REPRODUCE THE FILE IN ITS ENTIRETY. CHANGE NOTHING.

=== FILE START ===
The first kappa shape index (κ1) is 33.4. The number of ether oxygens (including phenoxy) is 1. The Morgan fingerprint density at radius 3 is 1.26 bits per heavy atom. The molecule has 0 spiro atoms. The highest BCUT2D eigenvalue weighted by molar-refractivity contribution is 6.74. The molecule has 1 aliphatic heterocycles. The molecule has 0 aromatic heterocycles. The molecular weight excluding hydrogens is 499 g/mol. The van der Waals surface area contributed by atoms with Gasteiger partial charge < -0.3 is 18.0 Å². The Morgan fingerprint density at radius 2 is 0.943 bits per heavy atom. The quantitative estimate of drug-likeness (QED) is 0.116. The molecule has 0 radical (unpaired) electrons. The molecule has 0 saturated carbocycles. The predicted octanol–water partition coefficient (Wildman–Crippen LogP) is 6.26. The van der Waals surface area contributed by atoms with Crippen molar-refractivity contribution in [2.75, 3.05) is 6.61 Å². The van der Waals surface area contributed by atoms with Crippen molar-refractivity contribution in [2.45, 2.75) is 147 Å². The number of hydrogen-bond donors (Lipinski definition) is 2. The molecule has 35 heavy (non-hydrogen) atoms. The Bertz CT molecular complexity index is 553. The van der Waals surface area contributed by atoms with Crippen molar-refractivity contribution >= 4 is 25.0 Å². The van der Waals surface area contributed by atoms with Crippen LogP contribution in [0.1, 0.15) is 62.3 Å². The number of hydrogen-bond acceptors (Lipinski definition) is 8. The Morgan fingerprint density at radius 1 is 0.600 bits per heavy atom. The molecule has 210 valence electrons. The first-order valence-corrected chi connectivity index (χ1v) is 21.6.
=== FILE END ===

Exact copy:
The first kappa shape index (κ1) is 33.4. The number of ether oxygens (including phenoxy) is 1. The Morgan fingerprint density at radius 3 is 1.26 bits per heavy atom. The molecule has 0 spiro atoms. The highest BCUT2D eigenvalue weighted by molar-refractivity contribution is 6.74. The molecule has 1 aliphatic heterocycles. The molecule has 0 aromatic heterocycles. The molecular weight excluding hydrogens is 499 g/mol. The van der Waals surface area contributed by atoms with Gasteiger partial charge < -0.3 is 18.0 Å². The Morgan fingerprint density at radius 2 is 0.943 bits per heavy atom. The quantitative estimate of drug-likeness (QED) is 0.116. The molecule has 0 radical (unpaired) electrons. The molecule has 0 saturated carbocycles. The predicted octanol–water partition coefficient (Wildman–Crippen LogP) is 6.26. The van der Waals surface area contributed by atoms with Crippen molar-refractivity contribution in [2.75, 3.05) is 6.61 Å². The van der Waals surface area contributed by atoms with Crippen molar-refractivity contribution in [2.45, 2.75) is 147 Å². The number of hydrogen-bond donors (Lipinski definition) is 2. The molecule has 35 heavy (non-hydrogen) atoms. The Bertz CT molecular complexity index is 553. The van der Waals surface area contributed by atoms with Crippen molar-refractivity contribution >= 4 is 25.0 Å². The van der Waals surface area contributed by atoms with Crippen LogP contribution in [0.1, 0.15) is 62.3 Å². The number of hydrogen-bond acceptors (Lipinski definition) is 8. The Morgan fingerprint density at radius 1 is 0.600 bits per heavy atom. The molecule has 210 valence electrons. The first-order valence-corrected chi connectivity index (χ1v) is 21.6.